History of AT&T: Timeline and Facts

From the start of the telephone, AT&T has managed to remain a part of the landscape in America for over 100 years
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The story of AT&T goes hand in hand with the rise of mass communication in the U.S. From its foundations in the invention of the telephone to its monopolistic practices over the large part of the 20th century, all the way to its place today as one of the most prominent players within telecommunications in the world, the company has evolved in conjunction with the evolution of modern America.

How Was AT&T Founded?

AT&T  (T) - Get Report began as the “Bell Telephone Company” after Alexander Graham Bell invented the telephone in 1876. A year later, Bell formed the Bell Telephone Co. with his partners. Through the next few years, the company was the National Bell Telephone Co, before once again changing its name to American Bell Telephone Co. By 1882, American Bell had grown enough to acquire a controlling interest in Western Electric, an asset of Western Union  (WU) - Get Report at the time.

Timeline

In 1885, the American Telephone and Telegraph Co. was incorporated by American Bell. This is where we first see the “AT&T” name come into play. The subsidiary was used to build out the telephone network that first began in New York.

The company proceeded to grow immensely before running into its first antitrust attack in 1913. Known as the Kingsbury Commitment, the company reached a settlement with the Justice Department by divesting Western Union, while also granting other telephone companies the ability to access AT&T’s network. The deal also entailed that AT&T would require government approval before it bought out competitors. Because of its sheer scale, and control of the telephone grid, one could argue that this deal helped bolster AT&T as a monopoly.

The company was once again pursued by the government in 1949 because it owned the only supplier of phones that could operate with their network. The company was called Western Electric, and it rented phones out to customers. Once again, a settlement was met wherein AT&T gave up its control of Western Electric.

By the 1980s the telephone company couldn’t hold off the government any longer. A suit by the Justice Department that actually began in 1974 ended in 1982 with the breaking up of the company's business. In the end, AT&T would become seven different companies. The firm managed to hold onto its long-distance business, and the monopoly came apart in 1984.

Continued Controversy

The ultimate controversy of AT&T has always been its structural scale within the market. The company has seemingly always progressed well at gaining market share. Fast forward to more recent years, and irony really takes over the story. After struggling for years, a former piece of the monopoly, SBC Communications (you may remember it as Southwestern Bell), acquired AT&T in 2005 for $16 billion. Adopting the more time-honored name, AT&T was once again on the map as one of the top dogs.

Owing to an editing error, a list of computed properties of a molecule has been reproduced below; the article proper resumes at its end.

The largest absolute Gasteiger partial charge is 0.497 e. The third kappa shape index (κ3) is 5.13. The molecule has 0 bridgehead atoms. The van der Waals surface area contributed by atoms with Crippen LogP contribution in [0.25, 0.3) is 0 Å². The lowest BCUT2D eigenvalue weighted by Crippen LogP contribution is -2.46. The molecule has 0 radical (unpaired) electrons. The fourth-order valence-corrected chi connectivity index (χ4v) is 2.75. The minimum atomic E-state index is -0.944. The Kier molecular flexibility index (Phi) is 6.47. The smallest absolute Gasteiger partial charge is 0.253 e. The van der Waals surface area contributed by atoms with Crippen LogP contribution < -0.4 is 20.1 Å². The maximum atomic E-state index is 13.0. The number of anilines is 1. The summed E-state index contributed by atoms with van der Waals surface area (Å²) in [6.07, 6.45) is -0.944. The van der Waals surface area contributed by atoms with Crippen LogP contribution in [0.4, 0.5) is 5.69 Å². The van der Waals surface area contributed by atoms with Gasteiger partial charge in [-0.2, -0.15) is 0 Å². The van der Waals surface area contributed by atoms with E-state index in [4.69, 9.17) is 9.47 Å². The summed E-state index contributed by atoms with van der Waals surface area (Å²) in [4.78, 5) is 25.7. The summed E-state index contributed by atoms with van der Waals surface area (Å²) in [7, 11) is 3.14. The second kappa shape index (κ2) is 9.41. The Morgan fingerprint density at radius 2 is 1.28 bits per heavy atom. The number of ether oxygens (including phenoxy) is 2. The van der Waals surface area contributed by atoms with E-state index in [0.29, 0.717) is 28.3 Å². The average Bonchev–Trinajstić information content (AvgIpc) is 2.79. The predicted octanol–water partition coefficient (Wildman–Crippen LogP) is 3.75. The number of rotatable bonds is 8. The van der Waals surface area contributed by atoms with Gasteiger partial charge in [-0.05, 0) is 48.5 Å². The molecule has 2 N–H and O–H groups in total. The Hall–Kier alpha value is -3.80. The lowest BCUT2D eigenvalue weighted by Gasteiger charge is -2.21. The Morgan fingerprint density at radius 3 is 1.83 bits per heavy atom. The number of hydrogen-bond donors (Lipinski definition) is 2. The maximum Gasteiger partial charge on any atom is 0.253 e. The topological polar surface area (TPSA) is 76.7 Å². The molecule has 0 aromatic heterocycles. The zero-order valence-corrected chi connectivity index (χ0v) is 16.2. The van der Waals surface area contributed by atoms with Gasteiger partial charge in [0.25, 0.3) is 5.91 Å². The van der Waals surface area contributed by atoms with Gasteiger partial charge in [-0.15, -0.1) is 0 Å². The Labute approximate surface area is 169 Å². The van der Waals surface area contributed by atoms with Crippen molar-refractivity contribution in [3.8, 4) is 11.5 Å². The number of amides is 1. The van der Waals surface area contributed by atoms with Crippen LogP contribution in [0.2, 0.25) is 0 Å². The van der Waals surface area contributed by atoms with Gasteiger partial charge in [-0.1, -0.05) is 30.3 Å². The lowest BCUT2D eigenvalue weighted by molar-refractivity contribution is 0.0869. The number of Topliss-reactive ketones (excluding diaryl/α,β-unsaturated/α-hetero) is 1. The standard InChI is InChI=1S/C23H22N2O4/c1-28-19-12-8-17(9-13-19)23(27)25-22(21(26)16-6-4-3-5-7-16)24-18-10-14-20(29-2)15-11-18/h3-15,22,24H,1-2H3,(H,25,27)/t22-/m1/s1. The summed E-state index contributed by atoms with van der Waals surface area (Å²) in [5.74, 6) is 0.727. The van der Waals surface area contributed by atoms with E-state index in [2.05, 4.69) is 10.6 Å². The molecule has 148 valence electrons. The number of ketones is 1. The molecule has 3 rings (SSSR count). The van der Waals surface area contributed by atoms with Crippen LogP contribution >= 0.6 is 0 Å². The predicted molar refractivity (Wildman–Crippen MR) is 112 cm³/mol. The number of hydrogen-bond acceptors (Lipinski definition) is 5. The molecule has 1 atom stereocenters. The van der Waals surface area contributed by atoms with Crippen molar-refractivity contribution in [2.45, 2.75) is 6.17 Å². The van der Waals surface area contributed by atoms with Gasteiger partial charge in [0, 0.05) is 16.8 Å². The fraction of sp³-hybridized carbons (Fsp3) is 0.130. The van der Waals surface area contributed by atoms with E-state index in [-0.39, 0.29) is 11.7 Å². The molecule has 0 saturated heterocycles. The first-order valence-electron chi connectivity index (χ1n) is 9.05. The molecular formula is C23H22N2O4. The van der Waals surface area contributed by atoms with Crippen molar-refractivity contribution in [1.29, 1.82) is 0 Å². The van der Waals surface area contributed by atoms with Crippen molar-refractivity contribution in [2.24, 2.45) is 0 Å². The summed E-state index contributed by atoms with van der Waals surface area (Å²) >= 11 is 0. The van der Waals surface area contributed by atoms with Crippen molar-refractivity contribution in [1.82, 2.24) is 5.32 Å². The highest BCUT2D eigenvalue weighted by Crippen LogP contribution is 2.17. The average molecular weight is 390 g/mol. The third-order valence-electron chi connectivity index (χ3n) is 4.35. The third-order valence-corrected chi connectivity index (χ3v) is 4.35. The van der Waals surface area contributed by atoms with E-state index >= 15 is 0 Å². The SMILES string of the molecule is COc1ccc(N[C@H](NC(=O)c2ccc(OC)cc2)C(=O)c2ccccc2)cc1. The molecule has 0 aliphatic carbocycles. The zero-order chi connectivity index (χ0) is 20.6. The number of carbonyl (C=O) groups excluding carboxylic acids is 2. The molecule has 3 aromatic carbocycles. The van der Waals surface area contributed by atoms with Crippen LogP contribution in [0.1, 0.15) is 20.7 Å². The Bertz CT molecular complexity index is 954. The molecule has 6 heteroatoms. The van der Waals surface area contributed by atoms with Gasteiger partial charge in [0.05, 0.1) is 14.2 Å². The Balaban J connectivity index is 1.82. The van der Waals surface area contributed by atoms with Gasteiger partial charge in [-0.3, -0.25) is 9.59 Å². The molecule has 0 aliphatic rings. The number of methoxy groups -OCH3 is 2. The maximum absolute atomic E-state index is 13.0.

Since, the focus of the business has been different. The advent of the internet and cell phones changed the game forever. We’ve watched the new AT&T make multiple acquisitions through the past decade and a half, including Cingular Wireless, BellSouth, Cricket, and eventually DirecTV. The merit of that last acquisition has been in question. Now with business segments in traditional phone, wireless, and television, AT&T is a powerhouse within the modern era of media.

Recent Moves and Stock Performance

In many ways, AT&T has seemingly returned to the same trend of acquisitions and market control that gained it such criticism in the past. In 2011 the company was blocked from buying T-Mobile  (TMUS) - Get Report. Great grief was also stirred up over its successful acquisition of Time Warner for $85 billion. With the deal, the company gained control of a massive host of media assets. These include CNN, HBO, all of the Warner Bros. assets, and many others. The deal was fought tooth and nail by the Justice Department.

A few years later, we saw the acquisition of DirecTV for $49 billion. The deal has been a bit lackluster, as the satellite TV provider has struggled to grow its subscriber base in an ever-evolving media landscape. How the company will handle this tough market remains to be seen.

These deals have created many liabilities for AT&T, now carrying $173.5 billion in long term debt on the balance sheet. Regardless of these debts, AT&T maintains an excellent dividend yield of 5.43%. The catch over the last few years has been a stock price that has underperformed the broader market; gaining a mere 12% over the past five years. Still though, it is tough to bow out of a company that has positioned itself for a place within streaming. Future performance will likely be based around how the company reworks DirectTV, and whether it can use HBO as a platform for really making a mark in the streaming wars.